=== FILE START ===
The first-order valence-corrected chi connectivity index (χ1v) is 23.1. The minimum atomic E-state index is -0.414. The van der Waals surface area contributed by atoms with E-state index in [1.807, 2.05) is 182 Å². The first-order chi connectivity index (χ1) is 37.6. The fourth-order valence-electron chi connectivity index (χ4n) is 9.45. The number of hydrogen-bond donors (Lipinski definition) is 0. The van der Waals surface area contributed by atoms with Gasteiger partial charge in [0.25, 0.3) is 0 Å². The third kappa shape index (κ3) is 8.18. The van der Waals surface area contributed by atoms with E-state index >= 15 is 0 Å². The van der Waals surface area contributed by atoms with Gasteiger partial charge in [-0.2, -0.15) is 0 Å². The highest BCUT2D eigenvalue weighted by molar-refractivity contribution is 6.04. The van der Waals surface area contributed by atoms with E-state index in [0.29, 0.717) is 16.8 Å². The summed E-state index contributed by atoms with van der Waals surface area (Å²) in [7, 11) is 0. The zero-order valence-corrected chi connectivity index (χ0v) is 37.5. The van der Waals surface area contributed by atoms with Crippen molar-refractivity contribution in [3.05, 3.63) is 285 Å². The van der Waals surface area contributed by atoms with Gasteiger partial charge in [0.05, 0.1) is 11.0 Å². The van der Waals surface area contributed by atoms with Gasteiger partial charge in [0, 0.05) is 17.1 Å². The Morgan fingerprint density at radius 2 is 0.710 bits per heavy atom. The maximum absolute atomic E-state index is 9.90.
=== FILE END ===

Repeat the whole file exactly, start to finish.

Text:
The first-order valence-corrected chi connectivity index (χ1v) is 23.1. The minimum atomic E-state index is -0.414. The van der Waals surface area contributed by atoms with E-state index in [1.807, 2.05) is 182 Å². The first-order chi connectivity index (χ1) is 37.6. The fourth-order valence-electron chi connectivity index (χ4n) is 9.45. The number of hydrogen-bond donors (Lipinski definition) is 0. The van der Waals surface area contributed by atoms with Gasteiger partial charge in [0.25, 0.3) is 0 Å². The third kappa shape index (κ3) is 8.18. The van der Waals surface area contributed by atoms with E-state index >= 15 is 0 Å². The van der Waals surface area contributed by atoms with Gasteiger partial charge in [-0.2, -0.15) is 0 Å². The highest BCUT2D eigenvalue weighted by molar-refractivity contribution is 6.04. The van der Waals surface area contributed by atoms with E-state index in [0.29, 0.717) is 16.8 Å². The summed E-state index contributed by atoms with van der Waals surface area (Å²) in [7, 11) is 0. The zero-order valence-corrected chi connectivity index (χ0v) is 37.5. The van der Waals surface area contributed by atoms with Crippen molar-refractivity contribution in [3.05, 3.63) is 285 Å². The van der Waals surface area contributed by atoms with Gasteiger partial charge in [0.05, 0.1) is 11.0 Å². The van der Waals surface area contributed by atoms with Gasteiger partial charge in [0, 0.05) is 17.1 Å². The Morgan fingerprint density at radius 2 is 0.710 bits per heavy atom. The maximum absolute atomic E-state index is 9.90.